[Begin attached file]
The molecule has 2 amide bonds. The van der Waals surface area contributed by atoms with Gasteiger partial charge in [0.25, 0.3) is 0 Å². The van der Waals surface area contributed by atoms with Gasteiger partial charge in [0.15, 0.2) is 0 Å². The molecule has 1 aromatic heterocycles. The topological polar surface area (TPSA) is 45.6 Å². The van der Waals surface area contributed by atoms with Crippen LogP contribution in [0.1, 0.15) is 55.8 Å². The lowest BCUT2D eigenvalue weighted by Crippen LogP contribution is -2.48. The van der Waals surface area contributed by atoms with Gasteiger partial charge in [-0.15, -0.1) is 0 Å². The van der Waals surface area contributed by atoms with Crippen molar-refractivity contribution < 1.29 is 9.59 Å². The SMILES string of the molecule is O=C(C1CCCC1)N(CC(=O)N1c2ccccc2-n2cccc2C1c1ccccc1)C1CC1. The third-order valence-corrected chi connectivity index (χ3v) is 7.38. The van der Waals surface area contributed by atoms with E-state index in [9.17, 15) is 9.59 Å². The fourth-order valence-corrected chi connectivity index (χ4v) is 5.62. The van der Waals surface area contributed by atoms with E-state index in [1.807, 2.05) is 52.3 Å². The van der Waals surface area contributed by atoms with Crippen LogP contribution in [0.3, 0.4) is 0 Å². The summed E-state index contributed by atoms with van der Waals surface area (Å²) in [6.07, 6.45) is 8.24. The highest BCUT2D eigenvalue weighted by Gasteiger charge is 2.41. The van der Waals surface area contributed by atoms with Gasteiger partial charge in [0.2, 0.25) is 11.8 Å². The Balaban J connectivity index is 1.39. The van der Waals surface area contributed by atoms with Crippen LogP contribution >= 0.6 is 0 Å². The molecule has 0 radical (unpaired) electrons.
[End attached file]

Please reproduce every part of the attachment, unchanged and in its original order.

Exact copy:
The molecule has 2 amide bonds. The van der Waals surface area contributed by atoms with Gasteiger partial charge in [0.25, 0.3) is 0 Å². The van der Waals surface area contributed by atoms with Gasteiger partial charge in [0.15, 0.2) is 0 Å². The molecule has 1 aromatic heterocycles. The topological polar surface area (TPSA) is 45.6 Å². The van der Waals surface area contributed by atoms with Crippen LogP contribution in [0.1, 0.15) is 55.8 Å². The lowest BCUT2D eigenvalue weighted by Crippen LogP contribution is -2.48. The van der Waals surface area contributed by atoms with Gasteiger partial charge in [-0.15, -0.1) is 0 Å². The van der Waals surface area contributed by atoms with Crippen molar-refractivity contribution < 1.29 is 9.59 Å². The SMILES string of the molecule is O=C(C1CCCC1)N(CC(=O)N1c2ccccc2-n2cccc2C1c1ccccc1)C1CC1. The third-order valence-corrected chi connectivity index (χ3v) is 7.38. The van der Waals surface area contributed by atoms with E-state index in [9.17, 15) is 9.59 Å². The fourth-order valence-corrected chi connectivity index (χ4v) is 5.62. The van der Waals surface area contributed by atoms with E-state index in [1.807, 2.05) is 52.3 Å². The van der Waals surface area contributed by atoms with Crippen LogP contribution in [0.3, 0.4) is 0 Å². The summed E-state index contributed by atoms with van der Waals surface area (Å²) in [6.07, 6.45) is 8.24. The highest BCUT2D eigenvalue weighted by Gasteiger charge is 2.41. The van der Waals surface area contributed by atoms with Gasteiger partial charge in [0.2, 0.25) is 11.8 Å². The Balaban J connectivity index is 1.39. The van der Waals surface area contributed by atoms with Crippen LogP contribution >= 0.6 is 0 Å². The molecule has 0 radical (unpaired) electrons.